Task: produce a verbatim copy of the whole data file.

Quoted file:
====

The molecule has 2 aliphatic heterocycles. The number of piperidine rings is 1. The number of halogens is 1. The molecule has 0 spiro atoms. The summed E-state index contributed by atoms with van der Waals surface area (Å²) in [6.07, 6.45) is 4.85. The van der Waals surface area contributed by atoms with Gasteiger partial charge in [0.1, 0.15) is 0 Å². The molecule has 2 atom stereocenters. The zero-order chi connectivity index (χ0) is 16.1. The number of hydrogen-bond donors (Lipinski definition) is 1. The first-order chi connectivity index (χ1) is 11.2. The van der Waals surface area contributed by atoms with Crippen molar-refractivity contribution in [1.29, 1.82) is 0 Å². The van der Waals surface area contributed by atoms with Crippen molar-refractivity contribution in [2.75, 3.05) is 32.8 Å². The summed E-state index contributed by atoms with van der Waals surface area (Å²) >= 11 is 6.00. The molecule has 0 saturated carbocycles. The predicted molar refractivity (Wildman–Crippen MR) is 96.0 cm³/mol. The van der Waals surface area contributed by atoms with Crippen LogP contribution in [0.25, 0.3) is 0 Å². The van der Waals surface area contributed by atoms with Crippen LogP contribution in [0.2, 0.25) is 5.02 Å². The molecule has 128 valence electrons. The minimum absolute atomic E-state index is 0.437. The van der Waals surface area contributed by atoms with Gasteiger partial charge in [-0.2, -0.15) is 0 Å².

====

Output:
The molecule has 2 aliphatic heterocycles. The number of piperidine rings is 1. The number of halogens is 1. The molecule has 0 spiro atoms. The summed E-state index contributed by atoms with van der Waals surface area (Å²) in [6.07, 6.45) is 4.85. The van der Waals surface area contributed by atoms with Gasteiger partial charge in [0.1, 0.15) is 0 Å². The molecule has 2 atom stereocenters. The zero-order chi connectivity index (χ0) is 16.1. The number of hydrogen-bond donors (Lipinski definition) is 1. The first-order chi connectivity index (χ1) is 11.2. The van der Waals surface area contributed by atoms with Crippen molar-refractivity contribution in [1.29, 1.82) is 0 Å². The van der Waals surface area contributed by atoms with Crippen molar-refractivity contribution in [2.75, 3.05) is 32.8 Å². The summed E-state index contributed by atoms with van der Waals surface area (Å²) >= 11 is 6.00. The molecule has 0 saturated carbocycles. The predicted molar refractivity (Wildman–Crippen MR) is 96.0 cm³/mol. The van der Waals surface area contributed by atoms with Crippen LogP contribution in [0.25, 0.3) is 0 Å². The van der Waals surface area contributed by atoms with Crippen LogP contribution in [0.2, 0.25) is 5.02 Å². The molecule has 128 valence electrons. The minimum absolute atomic E-state index is 0.437. The van der Waals surface area contributed by atoms with Gasteiger partial charge in [-0.2, -0.15) is 0 Å².